The Day the Crayons Came Home!

If your kid loved The Day the Crayons Quit, and it seems like almost every kid on the planet did, check out the new companion book, The Day the Crayons Came Home, by collaborators Drew Daywalt and Oliver Jeffers!

Oliver Jeffers’ amazing illustrations drew me to The Day the Crayons Quit, but the text in this new book really shines. The illustrations are still wonderful, and Drew Daywalts’ story is sharper and funnier than the first book. In The Day the Crayons Came Home, each crayon has written their owner Duncan a postcard telling the sad story of where they have been and what they are doing. I won't ruin any surprises, but each crayon's story is sillier than the last. Particularly funny is Neon Red Crayon’s journey through the world. He’s a little confused on geography (he reports riding a camel through the deserts of New Jersey), but he has a great trip. And of course, all of the crayons get their happy ending.

It’s National Waffle Day!

Today just happens to be National Waffle Day, so let’s talk about breakfast. Breakfast is also good for lunch or dinner, and with good purpose – breakfast foods are delicious and wonderful! Waffles, toast, fried potatoes, piles of bacon, eggs any way you like it – the list goes on.

Here are a few all-star breakfasty books featuring waffles and beyond to wake you up and fuel your day at any time:

Crepes, waffles, and pancakes!: Over 100 recipes for hearty meals, light snacks, and delicious desserts

Vegan brunch: homestyle recipes worth waking up for-- from asparagus omelets to pumpkin pancakes

The big book of breakfast: Serious comfort food for any time of the day

Breakfast for dinner: Recipes for frittata florentine, huevos rancheros, sunny-side-up burgers, and more!

What's your favorite breakfast food, and when's the best time to eat breakfast?!

Fabulous Fiction Firsts #549

"A literary thriller", Dragonfish * * * by Whiting Award winner Vu Tran is the "nuanced and elegiac, noirish first novel" of an assistant professor of creative writing at the University of Chicago.

Robert Ruen, an Oakland (CA) cop with an anger management issue is forced at gunpoint to travel to Las Vegas in order to help find Suzy, his Vietnamese ex-wife who has disappeared from her new husband, Sonny, a violent Vietnamese businessman, smuggler and gambler. As Robert pursues Suzy through the sleek and seamy gambling dens of Las Vegas, shadowed by Sonny's sadistic son, "Junior," he realizes how little he knows of her - from her perilous escape from war-torn Vietnam, to the dangers and hazards in a Malaysian refugee camp where she first met Sonny.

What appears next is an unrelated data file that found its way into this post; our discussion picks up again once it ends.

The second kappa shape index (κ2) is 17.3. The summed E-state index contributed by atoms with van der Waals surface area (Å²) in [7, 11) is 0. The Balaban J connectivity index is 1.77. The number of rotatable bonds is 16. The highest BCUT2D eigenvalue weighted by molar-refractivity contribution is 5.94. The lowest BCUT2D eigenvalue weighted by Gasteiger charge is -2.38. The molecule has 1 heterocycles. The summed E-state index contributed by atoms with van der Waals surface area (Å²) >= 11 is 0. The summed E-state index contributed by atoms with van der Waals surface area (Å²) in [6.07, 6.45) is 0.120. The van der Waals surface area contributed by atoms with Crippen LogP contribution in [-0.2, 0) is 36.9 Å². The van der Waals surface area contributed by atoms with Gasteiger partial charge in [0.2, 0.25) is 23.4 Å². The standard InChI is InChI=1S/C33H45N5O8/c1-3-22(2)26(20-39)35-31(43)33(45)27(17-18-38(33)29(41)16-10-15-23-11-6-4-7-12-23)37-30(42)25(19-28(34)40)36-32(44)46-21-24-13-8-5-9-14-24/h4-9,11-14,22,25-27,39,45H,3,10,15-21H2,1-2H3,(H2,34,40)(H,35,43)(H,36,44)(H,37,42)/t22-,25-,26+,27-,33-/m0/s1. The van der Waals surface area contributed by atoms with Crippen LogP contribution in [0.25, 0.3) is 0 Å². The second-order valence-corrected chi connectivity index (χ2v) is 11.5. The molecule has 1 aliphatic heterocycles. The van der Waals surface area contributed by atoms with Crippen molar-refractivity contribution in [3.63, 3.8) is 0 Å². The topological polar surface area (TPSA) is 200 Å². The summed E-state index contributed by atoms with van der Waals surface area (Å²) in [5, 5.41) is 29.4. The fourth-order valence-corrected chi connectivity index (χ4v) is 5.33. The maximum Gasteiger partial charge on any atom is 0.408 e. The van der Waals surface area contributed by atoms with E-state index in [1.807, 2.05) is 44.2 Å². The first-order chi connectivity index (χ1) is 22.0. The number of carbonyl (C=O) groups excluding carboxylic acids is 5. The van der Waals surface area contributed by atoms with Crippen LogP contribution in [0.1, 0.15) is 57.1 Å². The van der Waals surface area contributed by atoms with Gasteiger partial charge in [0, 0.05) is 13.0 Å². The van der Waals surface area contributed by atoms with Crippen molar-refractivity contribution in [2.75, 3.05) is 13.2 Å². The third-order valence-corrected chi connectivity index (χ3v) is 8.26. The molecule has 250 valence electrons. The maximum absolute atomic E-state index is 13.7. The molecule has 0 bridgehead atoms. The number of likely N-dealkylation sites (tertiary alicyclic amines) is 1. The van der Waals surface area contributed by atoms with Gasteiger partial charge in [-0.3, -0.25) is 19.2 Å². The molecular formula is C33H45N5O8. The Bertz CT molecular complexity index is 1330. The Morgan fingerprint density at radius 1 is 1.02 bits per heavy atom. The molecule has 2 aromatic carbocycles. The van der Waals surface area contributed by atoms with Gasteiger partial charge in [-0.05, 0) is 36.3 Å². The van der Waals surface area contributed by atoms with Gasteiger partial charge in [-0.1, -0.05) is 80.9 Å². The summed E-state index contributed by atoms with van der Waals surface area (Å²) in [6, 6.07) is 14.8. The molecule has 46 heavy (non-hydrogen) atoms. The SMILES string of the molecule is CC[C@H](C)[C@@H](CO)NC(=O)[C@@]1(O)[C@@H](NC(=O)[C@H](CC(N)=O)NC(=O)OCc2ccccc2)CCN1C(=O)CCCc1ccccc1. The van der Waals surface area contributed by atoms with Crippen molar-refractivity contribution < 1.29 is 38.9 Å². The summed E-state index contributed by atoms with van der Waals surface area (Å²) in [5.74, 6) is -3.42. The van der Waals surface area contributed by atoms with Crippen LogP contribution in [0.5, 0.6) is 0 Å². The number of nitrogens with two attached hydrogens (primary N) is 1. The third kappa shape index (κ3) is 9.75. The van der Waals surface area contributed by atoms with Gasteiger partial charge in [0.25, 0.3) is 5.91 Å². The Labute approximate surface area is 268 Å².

Parallel to Robert's investigation is a secondary narrative in the form of letters to a daughter Suzy abandoned decades ago, throwing light on a woman debilitated by sorrow and haunted by ghosts and guilt.

"Vu Tran takes a strikingly poetic and profoundly evocative approach to the conventions of crime fiction in this supple, sensitive, wrenching, and suspenseful tale of exile, loss, risk, violence, and the failure to love."

"A superb debut novel…that takes the noir basics and infuses them with the bitters of loss and isolation peculiar to the refugee and immigrant tale. " (Maureen Corrigan, Fresh Air). Also check out this week's The New York Times Book Review for Chris Abani's review (and podcast), whose The Secret History of Las Vegas would be an interesting readalike.

Vu Tran will be participating in the Suspenseful Reads panel at this year's Kerrytown Bookfest. September 13, at 2:45 at the Kerrytown Concert House.

* * * = 3 starred reviews

PreK Bits - "N" is for Noisy

Ms. Rachel did noisy stories in storytime.
There are so many ways to make noise!
The NOISY COUNTING BOOK … has lots of pond noises. Let's count with them.
WHOSE NOSE? is a guessing game book.
We played “Whoops! I dropped my nose!” to get some body action going.
We heard the noisy story “The Princess, The Frog, and the Little Bird”. This story has been passed from storyteller to storyteller, and uses sound effects to tell the story. Did you see the princess?

If you like to make noises and you want more noisy tales, try these favorites:
WHERE The WILD THINGS ARE … the night Max wears his wolf suit and made mischief of one kind and another…
TICK-TOCK DRIP DROP: a bedtime story
NOISES ... the STORIES To GO set of books and activities for fun with preschool concepts.
The LOUD BOOK ... poetic descriptions of "what is loud?"
TIPTOE JOE … shhhh …. On tippytoes ….
For older preschool kids who enjoy a bigger story, try The CABOOSE WHO GOT LOOSE a Bill Peet classic. My boys loved poring over the book and talking about it when they were in preschool. We couldn’t have grown up without Bill Peet in our bedtime stories.

Fabulous Fiction Firsts #548 - “I don't believe an accident of birth makes people sisters or brothers. It makes them siblings, gives them mutuality of parentage. Sisterhood and brotherhood is a condition people have to work at.” ~ Maya Angelou

The Lake Season "sparkles with wry wit, sweet romance, and long-kept family secrets", is the first adult fiction by YA author Hannah Roberts McKinnon.